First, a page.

[1] P. Brown et. al., Science 363, 379 (2019)
[2] E. Guardado-Sanchez et. al., PRX 10, 011043 (2020)
[3] P. Brown et. al., Nature Physics 16, 26 (2020)
Speaker: Waseem Bakr Princeton University

 

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Recently it has been proposed to search for particles outside the Standard Model (SM) in an intermediate mass range by means of precision isotope shift spectroscopy on narrow optical transitions. We perform such a measurement on two S → D transitions for five bosonic isotopes of Yb+ with an accuracy of ~ 300Hz, and observe a nonlinearity at the 3.3 σ level in the corresponding King plot. Such a nonlinearity can indicate physics beyond the SM, or higher-order effects within the SM. We identify the second-order field shift as the leading-order effect within the SM for Yb+. The observed nonlinearity pattern is consistent with both the second-order field shift, and with an unknown boson, but larger than expected from either source. In the future, more precise measurements on more transition available for Yb+ and Yb can be used to distinguish between effects within and outside the SM.
Speaker: Vladan Vuletic MIT

 

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The ability to store, transfer, and process quantum information promises to transform how we calculate, communicate, and measure. The realization of large-scale quantum systems that can achieve these tasks is an outstanding challenge and an exciting frontier in modern physics. In the past two decades, superconducting circuits based on Josephson junctions emerged as a promising platform for processing quantum information. However, these systems operate at low temperatures and microwave frequencies, and require a coherent interface with optical photons to transfer quantum information across long distances. In this talk, I will present our recent experiments demonstrating quantum transduction of a superconducting qubit excitation to an optical photon. I will describe how we use mesoscopic mechanical oscillators in their quantum ground states to convert single photons from microwave frequencies to the optical domain. I will conclude by discussing the prospects of this approach for realizing future quantum networks based on superconducting quantum processors and mechanical quantum memories.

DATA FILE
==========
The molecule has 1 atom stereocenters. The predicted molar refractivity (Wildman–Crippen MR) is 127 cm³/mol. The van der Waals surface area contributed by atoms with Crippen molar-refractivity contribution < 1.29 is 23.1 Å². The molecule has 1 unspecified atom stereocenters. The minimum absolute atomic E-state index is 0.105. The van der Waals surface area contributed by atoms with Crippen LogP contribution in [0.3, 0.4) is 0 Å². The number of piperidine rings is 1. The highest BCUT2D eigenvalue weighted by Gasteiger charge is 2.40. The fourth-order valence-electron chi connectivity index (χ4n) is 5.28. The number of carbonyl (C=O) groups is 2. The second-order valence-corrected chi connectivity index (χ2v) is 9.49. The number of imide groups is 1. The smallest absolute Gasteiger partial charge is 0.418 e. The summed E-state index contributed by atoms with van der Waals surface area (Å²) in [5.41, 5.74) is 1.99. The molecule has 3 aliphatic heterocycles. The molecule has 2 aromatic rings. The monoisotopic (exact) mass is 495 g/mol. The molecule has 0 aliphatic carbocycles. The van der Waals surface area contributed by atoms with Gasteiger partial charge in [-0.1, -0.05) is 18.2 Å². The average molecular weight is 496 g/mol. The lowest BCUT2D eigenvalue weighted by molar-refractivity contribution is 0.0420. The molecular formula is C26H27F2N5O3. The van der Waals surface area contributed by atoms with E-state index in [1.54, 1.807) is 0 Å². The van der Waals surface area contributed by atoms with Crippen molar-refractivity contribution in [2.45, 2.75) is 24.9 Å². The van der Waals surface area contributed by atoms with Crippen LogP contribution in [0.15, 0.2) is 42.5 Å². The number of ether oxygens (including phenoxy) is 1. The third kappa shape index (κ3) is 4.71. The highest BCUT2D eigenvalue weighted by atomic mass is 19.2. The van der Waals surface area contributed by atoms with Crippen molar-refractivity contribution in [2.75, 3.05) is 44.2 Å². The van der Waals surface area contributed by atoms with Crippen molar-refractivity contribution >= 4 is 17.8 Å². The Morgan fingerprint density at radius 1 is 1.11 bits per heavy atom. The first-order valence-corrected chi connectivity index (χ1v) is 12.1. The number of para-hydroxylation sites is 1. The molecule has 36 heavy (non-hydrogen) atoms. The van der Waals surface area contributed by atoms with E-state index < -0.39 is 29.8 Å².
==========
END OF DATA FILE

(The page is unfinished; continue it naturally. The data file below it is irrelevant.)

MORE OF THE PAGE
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Mark Saffman
Speaker: Alp Sipahigil California Institute of Technology

 

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5310 Chamberlin Hall
Monday, February 24th, 2020
tbd
Host: 
Mark Saffman
Speaker: Erhan Saglamyurek University of Alberta

 

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5310 Chamberlin Hall
Monday, February 17th, 2020
tbd
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Mark Saffman
Speaker: Professor Gleb Finkelstein Duke University